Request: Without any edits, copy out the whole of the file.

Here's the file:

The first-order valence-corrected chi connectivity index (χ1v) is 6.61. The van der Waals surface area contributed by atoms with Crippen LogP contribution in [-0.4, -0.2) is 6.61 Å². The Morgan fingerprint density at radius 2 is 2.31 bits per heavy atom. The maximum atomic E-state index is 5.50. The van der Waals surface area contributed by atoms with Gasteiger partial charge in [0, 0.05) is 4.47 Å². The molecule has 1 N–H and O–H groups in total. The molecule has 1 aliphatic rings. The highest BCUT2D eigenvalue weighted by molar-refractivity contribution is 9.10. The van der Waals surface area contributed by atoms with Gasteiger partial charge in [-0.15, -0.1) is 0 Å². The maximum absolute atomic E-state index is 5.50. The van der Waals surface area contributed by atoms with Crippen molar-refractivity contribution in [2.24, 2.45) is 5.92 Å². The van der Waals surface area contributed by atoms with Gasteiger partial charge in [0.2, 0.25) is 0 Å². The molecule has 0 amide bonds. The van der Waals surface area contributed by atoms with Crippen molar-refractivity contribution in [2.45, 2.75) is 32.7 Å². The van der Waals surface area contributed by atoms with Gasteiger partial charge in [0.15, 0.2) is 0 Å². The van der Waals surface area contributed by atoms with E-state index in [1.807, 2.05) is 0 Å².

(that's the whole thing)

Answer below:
The first-order valence-corrected chi connectivity index (χ1v) is 6.61. The van der Waals surface area contributed by atoms with Crippen LogP contribution in [-0.4, -0.2) is 6.61 Å². The Morgan fingerprint density at radius 2 is 2.31 bits per heavy atom. The maximum atomic E-state index is 5.50. The van der Waals surface area contributed by atoms with Gasteiger partial charge in [0, 0.05) is 4.47 Å². The molecule has 1 N–H and O–H groups in total. The molecule has 1 aliphatic rings. The highest BCUT2D eigenvalue weighted by molar-refractivity contribution is 9.10. The van der Waals surface area contributed by atoms with Gasteiger partial charge in [-0.15, -0.1) is 0 Å². The maximum absolute atomic E-state index is 5.50. The van der Waals surface area contributed by atoms with Crippen molar-refractivity contribution in [2.24, 2.45) is 5.92 Å². The van der Waals surface area contributed by atoms with Gasteiger partial charge in [0.2, 0.25) is 0 Å². The molecule has 0 amide bonds. The van der Waals surface area contributed by atoms with Crippen molar-refractivity contribution in [2.45, 2.75) is 32.7 Å². The van der Waals surface area contributed by atoms with Gasteiger partial charge in [0.15, 0.2) is 0 Å². The van der Waals surface area contributed by atoms with E-state index in [1.807, 2.05) is 0 Å².